Apple offered its customers a complete desktop solution, including hardware, software, and peripherals that allowed them to simply “plug and play.” Apple also stood out for typically designing its products from scratch, using unique chips, disk drives, and monitors. IBM-compatibles narrowed the gap in ease of use in 1990 when Microsoft released Windows 3.0. Still, as one analyst noted, “the majority of IBM and compatible users ‘put up’ with their machines, but Apple’s customers ‘love’ their Macs.”6

Macintosh’s loyal customers allowed Apple to sell its products at a premium price. Top-of-the-line Macs went for as much as $10,000, and gross profit hovered around an enviable 50%. However, as IBM-compatible prices dropped, Macs appeared overpriced by comparison. As the volume leader, IBM compatibles were also attracting the vast majority of new applications. Moreover, Apple’s cost structure was high: Apple devoted 9% of sales to research and development (R&D), compared with 5% at Compaq, and only 1% at many other IBM-clone manufacturers. After taking on the chief technology officer title in 1990, Sculley tried to move Apple into the mainstream by becoming a low- cost producer of computers with mass-market appeal. For instance, the Mac Classic, a $999 computer, was designed to compete head-to-head with low-priced IBM clones.

Sculley also chose to forge an alliance with Apple’s foremost rival, IBM. They worked on two joint ventures; one to create a new PC OS and one aimed at multimedia applications. Apple undertook another cooperative project involving Novell and Intel to rework the Mac OS to run on Intel chips that boasted faster processing speed. These projects, coupled with an ambition to bring out new “hit” products every 6 to 12 months, led to a full-scale assault on the PC industry. Yet Apple’s gross margin dropped to 34%, 14 points below the company’s 10-year average. In June 1993, Sculley was replaced by Michael Spindler, the company’s president.

The Spindler and Amelio Years, 1993–1997

Spindler killed the plan to put the Mac OS on Intel chips and announced that Apple would license a handful of companies to make Mac clones. He tried to slash costs, which included cutting 16% of Apple’s workforce, and pushed for international growth. In 1992, 45% of Apple’s sales came from outside the United States. Yet despite these efforts, Apple lost momentum: a 1995 Computerworld survey found that none of the Windows users would consider buying a Mac, while more than half the Apple users expected to buy an Intel-based PC7 (see Exhibit 4 for shipments and installed base of PC microprocessors). Spindler, like his predecessor, had high hopes for a revolutionary OS that would turn around the company’s fate. But at the end of 1995, Apple and IBM parted ways on their joint ventures. After spending more than $500 million, neither side wanted to switch to a new technology.8 Following a $69 million loss in Apple’s first fiscal quarter of 1996, the company appointed another new CEO, Gilbert Amelio, an Apple board member.9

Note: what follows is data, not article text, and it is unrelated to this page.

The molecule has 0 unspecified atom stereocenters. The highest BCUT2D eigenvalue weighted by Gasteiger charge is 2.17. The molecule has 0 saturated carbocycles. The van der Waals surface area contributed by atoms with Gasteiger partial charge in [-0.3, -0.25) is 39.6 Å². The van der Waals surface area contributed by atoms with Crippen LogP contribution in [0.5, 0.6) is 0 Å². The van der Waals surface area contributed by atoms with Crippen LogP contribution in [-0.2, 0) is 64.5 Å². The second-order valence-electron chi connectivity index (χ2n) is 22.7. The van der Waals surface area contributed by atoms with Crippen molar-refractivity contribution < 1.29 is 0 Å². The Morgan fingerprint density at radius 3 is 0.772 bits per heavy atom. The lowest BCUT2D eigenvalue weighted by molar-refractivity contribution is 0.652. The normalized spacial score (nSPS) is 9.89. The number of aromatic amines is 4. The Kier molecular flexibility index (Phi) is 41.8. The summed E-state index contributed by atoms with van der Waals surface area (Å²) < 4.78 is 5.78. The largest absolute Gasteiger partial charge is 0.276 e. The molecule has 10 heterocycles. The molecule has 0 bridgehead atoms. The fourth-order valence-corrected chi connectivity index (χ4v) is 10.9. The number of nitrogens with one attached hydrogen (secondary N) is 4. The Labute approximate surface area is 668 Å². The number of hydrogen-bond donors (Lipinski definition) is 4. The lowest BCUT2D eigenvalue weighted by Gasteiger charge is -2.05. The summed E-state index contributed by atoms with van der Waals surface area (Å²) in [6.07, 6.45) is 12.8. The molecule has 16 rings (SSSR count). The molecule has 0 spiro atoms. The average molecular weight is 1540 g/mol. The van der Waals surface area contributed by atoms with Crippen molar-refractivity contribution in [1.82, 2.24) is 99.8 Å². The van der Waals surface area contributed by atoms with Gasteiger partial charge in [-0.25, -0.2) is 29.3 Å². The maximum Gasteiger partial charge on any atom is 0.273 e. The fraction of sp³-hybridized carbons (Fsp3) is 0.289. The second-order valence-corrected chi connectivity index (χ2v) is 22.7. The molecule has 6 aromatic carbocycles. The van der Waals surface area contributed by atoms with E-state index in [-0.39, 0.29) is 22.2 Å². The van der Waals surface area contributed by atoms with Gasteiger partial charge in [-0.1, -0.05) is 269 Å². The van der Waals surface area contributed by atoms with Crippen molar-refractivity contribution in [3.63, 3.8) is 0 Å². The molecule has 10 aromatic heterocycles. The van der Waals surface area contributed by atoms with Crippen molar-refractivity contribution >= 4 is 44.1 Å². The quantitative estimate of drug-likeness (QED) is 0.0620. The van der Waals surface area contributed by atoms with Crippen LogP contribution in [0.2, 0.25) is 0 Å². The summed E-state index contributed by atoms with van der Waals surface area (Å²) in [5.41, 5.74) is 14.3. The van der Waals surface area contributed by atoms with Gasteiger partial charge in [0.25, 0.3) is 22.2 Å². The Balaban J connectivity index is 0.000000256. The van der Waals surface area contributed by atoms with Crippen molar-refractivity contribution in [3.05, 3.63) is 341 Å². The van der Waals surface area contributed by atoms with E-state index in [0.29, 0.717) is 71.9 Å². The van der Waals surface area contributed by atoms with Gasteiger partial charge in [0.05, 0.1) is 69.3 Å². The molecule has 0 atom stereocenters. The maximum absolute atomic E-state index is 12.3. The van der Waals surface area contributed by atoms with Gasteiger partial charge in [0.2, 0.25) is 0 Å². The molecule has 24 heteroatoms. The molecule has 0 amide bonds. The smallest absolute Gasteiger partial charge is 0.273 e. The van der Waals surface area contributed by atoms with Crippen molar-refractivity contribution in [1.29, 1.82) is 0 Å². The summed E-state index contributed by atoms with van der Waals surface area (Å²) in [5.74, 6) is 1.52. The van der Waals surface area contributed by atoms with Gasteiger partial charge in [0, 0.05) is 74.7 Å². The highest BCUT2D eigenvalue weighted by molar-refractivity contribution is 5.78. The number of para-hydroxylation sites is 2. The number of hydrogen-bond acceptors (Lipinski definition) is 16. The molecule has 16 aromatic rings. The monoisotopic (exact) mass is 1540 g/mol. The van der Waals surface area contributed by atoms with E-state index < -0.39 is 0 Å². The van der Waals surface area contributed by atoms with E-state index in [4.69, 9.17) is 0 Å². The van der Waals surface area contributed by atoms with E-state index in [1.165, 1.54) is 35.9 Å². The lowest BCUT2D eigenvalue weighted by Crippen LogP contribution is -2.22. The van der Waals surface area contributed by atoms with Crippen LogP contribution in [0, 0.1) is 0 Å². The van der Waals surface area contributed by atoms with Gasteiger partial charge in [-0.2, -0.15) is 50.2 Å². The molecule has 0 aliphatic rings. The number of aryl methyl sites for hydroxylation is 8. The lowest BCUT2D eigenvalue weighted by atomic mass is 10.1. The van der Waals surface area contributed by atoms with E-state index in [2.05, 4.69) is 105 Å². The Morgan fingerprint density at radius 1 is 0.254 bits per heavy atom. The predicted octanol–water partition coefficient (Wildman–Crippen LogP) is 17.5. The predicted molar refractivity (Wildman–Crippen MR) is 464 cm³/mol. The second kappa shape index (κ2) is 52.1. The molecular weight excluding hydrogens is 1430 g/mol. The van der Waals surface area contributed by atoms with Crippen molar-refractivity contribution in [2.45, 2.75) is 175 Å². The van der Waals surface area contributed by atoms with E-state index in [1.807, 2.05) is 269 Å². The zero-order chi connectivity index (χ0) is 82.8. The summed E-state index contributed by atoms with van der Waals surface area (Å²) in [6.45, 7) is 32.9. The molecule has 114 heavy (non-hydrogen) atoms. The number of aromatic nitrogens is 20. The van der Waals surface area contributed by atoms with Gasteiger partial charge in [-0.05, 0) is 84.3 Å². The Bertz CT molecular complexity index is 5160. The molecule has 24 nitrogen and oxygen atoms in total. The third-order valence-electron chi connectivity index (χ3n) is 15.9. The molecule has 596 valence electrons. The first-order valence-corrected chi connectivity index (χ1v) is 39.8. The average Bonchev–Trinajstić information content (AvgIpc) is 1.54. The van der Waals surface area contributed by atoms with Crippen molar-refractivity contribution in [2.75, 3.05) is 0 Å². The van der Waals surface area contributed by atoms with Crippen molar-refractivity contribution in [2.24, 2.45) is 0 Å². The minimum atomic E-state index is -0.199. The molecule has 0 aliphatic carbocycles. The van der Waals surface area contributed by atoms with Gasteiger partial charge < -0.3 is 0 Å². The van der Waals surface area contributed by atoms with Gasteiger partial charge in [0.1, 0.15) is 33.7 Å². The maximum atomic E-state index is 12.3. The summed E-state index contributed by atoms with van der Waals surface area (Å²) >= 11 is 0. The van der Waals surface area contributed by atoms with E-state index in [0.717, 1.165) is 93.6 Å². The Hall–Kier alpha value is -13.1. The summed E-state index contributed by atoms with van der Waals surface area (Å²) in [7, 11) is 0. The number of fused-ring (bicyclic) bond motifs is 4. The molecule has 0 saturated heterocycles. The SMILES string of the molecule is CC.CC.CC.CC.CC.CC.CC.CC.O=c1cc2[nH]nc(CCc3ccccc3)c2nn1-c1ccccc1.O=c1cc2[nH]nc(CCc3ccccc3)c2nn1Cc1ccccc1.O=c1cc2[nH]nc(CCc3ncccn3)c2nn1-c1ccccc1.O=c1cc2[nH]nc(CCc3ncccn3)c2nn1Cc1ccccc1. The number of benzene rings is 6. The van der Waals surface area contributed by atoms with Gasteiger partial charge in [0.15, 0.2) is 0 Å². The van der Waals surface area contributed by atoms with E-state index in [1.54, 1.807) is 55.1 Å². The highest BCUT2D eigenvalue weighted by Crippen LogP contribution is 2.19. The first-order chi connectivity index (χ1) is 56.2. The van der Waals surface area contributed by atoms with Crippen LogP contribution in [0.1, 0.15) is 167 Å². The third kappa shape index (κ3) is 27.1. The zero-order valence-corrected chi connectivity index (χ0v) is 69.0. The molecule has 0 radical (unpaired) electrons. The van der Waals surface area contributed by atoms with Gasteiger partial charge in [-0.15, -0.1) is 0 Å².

Amelio proclaimed that Apple would return to its premium-price differentiation strategy. Yet Macintosh sales fell amid Apple’s failure to produce a new OS that would keep it ahead of Microsoft’s Windows 95. In December 1996, Amelio announced the acquisition of NeXT Software (founded by Jobs after he left Apple) and plans to develop a new OS based on NeXT. Jobs also returned to Apple as a part-time adviser. Despite more job cuts and restructuring efforts, Apple lost $1.6 billion under Amelio and its worldwide market share tumbled to around 3% (see Exhibit 3a). At one point, insiders believed that Apple was within 90 days of bankruptcy. To save the company, Jobs became the company’s interim CEO in September 1997.

Steve Jobs and the Apple Turnaround

Jobs moved quickly to reshape Apple. In August 1997, Apple announced that Microsoft would invest $150 million in Apple and make a five-year commitment to develop core products, such as Microsoft Office, for the Mac. Jobs abruptly halted the Macintosh licensing program. Almost 99% of customers who had bought clones were existing Mac users, cannibalizing Apple’s profits.10 Jobs also refused to license the latest Mac OS. Apple’s 15 product lines were slashed to just four categories— desktop and portable Macintoshes, for consumers and professionals. Other restructuring efforts involved hiring Taiwanese contract assemblers to manufacture Mac products and revamping Apple’s distribution system from smaller outlets to national chains. Tim Cook, hired by Jobs in 1998 after a career in operations at Compaq, IBM, and Intelligent Electronics, was credited with closing Apple’s factories and streamlining the supply chain. In addition, Apple launched a website to set up direct sales for the first time. Internally, Jobs focused on reinvigorating innovation. Apple pared down its inventory significantly and increased its spending on R&D (see Exhibit 5 for PC manufacturers’ key operating measures).